Plan to privatise Thames Valley cancer scanning service referred to Health Secretary

Protestors outside County Hall ahead of the meeting on the PET-CT scanner service privatisation
Protestors outside County Hall ahead of the meeting on the PET-CT scanner service privatisation

NHS England’s plan to hand the cancer scanning service for people across the Thames Valley to a private company will be referred to the Health Secretary after a heated meeting today (Thursday, April 4).

Oxfordshire County Council’s joint health overview and scrutiny committee agreed the controversial decision should be investigated as it was not consulted before the preferred bidder was chosen.

The joint health overview and scrutiny committee

The joint health overview and scrutiny committee

Committee members grilled representatives from NHSE, InHealth - the firm which won the initial bid for the PET-CT scanning service - and Oxford University Hospitals NHS trust on the proposal, which has caused widespread outrage.

Numerous speakers gave passionate speeches about why the Churchill Hospital’s ‘world renowned’ service should not be given to InHealth and the concerns for a ‘two-tier system’.

Committee chairman Cllr Arash Fatemian said not referring the plan would set a dangerous precedent for commissioners not consulting the HOSC before making significant changes to the county’s health care.

The biggest cheer of the meeting followed from the packed crowd, which had jeered and heckled speakers from NHSE and InHealth throughout and applauded those who spoke out against them.

The packed public gallery

The packed public gallery

Matt Hancock will then decide whether or not to refer it to the Independent Reconfiguration Panel which would assess the plan before advising the minister on next steps.

Trust chief executive Bruno Holthof said: “I would like to thank the Oxfordshire HOSC for agreeing to our request to examine this issue.

“I would also like to take this opportunity to thank the many patients who have contacted us, HOSC and NHSE to say how much they value the current PET-CT service at the Churchill.

“We are grateful for their support and also that of our local MPs and our governors who have spoken out on this issue.”

A protest banner outside County Hall

A protest banner outside County Hall

Joan Stewart from Keep Our NHS Public Oxfordshire, which protested outside County Hall before the meeting, said afterwards: “It’s a good first step.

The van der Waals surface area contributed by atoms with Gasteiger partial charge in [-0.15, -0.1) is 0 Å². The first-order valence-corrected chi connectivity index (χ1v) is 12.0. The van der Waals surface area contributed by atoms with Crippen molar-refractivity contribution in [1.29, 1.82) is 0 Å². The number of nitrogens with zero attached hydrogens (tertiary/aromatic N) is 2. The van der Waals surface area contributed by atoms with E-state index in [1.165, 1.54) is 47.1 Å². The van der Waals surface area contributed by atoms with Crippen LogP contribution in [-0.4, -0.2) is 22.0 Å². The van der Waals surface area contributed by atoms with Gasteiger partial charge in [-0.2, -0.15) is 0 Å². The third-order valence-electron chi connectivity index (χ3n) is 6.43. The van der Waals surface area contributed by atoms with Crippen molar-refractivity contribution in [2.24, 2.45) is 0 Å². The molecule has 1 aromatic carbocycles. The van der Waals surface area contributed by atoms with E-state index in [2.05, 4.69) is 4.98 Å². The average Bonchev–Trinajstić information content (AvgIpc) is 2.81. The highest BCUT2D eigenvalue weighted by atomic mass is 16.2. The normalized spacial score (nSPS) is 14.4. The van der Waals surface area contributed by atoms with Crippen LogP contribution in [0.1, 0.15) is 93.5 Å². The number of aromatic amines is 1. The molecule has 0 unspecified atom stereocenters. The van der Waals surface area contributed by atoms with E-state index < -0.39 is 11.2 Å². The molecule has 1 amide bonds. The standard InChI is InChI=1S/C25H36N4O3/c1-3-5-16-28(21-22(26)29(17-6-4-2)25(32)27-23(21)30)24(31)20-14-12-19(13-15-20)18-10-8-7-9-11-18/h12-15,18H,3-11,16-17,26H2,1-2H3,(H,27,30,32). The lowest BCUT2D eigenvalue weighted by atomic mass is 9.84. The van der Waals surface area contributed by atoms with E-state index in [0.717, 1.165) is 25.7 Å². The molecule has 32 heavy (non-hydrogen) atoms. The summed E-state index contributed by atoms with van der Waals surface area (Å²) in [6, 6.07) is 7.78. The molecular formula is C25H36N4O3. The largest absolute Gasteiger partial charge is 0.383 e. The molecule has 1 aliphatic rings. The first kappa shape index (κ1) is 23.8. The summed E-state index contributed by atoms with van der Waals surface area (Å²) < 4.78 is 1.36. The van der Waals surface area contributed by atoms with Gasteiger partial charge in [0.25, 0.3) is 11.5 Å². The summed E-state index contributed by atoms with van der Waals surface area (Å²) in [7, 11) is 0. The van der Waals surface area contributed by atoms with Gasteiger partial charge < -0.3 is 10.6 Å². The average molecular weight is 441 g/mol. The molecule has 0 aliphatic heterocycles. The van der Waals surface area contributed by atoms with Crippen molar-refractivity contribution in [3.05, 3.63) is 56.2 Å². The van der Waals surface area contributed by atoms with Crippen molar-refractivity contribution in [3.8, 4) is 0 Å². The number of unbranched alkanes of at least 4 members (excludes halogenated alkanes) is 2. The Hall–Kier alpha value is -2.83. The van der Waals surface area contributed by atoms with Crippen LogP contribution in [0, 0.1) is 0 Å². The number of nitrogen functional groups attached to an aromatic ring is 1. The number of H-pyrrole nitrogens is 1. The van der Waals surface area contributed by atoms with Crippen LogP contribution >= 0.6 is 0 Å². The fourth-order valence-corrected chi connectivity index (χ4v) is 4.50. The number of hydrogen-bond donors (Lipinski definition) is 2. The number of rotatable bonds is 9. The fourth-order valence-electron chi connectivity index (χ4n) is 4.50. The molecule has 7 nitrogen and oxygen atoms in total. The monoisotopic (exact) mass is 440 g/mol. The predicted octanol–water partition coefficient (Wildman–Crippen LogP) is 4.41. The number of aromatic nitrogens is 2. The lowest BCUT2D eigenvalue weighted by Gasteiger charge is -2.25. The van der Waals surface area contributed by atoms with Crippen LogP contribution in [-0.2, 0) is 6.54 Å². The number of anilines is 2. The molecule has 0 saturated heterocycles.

”NHSE is likely to fight against this and try to find flaws but the campaign has been vindicated and it’s great that HOSC has shown that it’s up to standing up to these people.”

NHSE, the trust and InHealth proposed an agreement where the service at the Churchill would be unchanged but mobile scanners would be set up at Milton Keynes and Swindon hospitals.

But committee members had grave concerns about the details of the arrangement which is yet to be agreed, as well as making some patients go to the mobile sites, which OUH argues are inferior.

Worries about ‘privatisation by stealth’, legal threats by NHSE to the trust over it speaking out against the plan, and the lack of full consultation were also raised.

Mostly members just could not understand how InHealth could beat the hospital trust in the tender process, and why NHSE would add another layer of administration for seemingly no benefit.

One speaker described it as ‘like putting a knife to a Rembrandt canvas,’ while Cllr Neil Owen called the consultation a ‘Mickey Mouse job’ and that he felt ‘betrayed’.

Cllr Fatemian said NHSE showed ‘arrogance at the complete disregard for scrutiny engagement’ as the plan was ‘the biggest surprise’ after being assured they would be kept in the loop.

Nicola McCulloch from NHSE defended the organisation, saying it followed its guidelines and it had completed a ‘robust and clear’ procurement process as well as undertaking a national engagement exercise.

Trust cancer lead Nick Maynard pleaded for the service not to be lost from the Churchill, and this plan would mean patient care will suffer.

Dr Holthof also spoke at the meeting, defending the new agreement with NHSE and InHealth as its service would not change.

The chief executive of InHealth was also present - Richard Bradford defended his firm’s record, having provided two million scans across the country.

But committee members were not convinced and wanted to refer the decision to the government.

Sue Edgar from Labour Health Matters, a Banbury Labour party working group, said: "The appalling thing was that NHSE representatives and InHealth professionals in the room didn’t even look sorry. Just pathetic.

"If this is the calibre of our brave new semi privatised NHS, heaven help us. And thank God for local scrutiny.

"We can only hope the Secretary of State sees reason - though of course we can’t help pointing out that it is his government’s policy of blind bidding and private contracts that brought us to this awful point in the first place.”"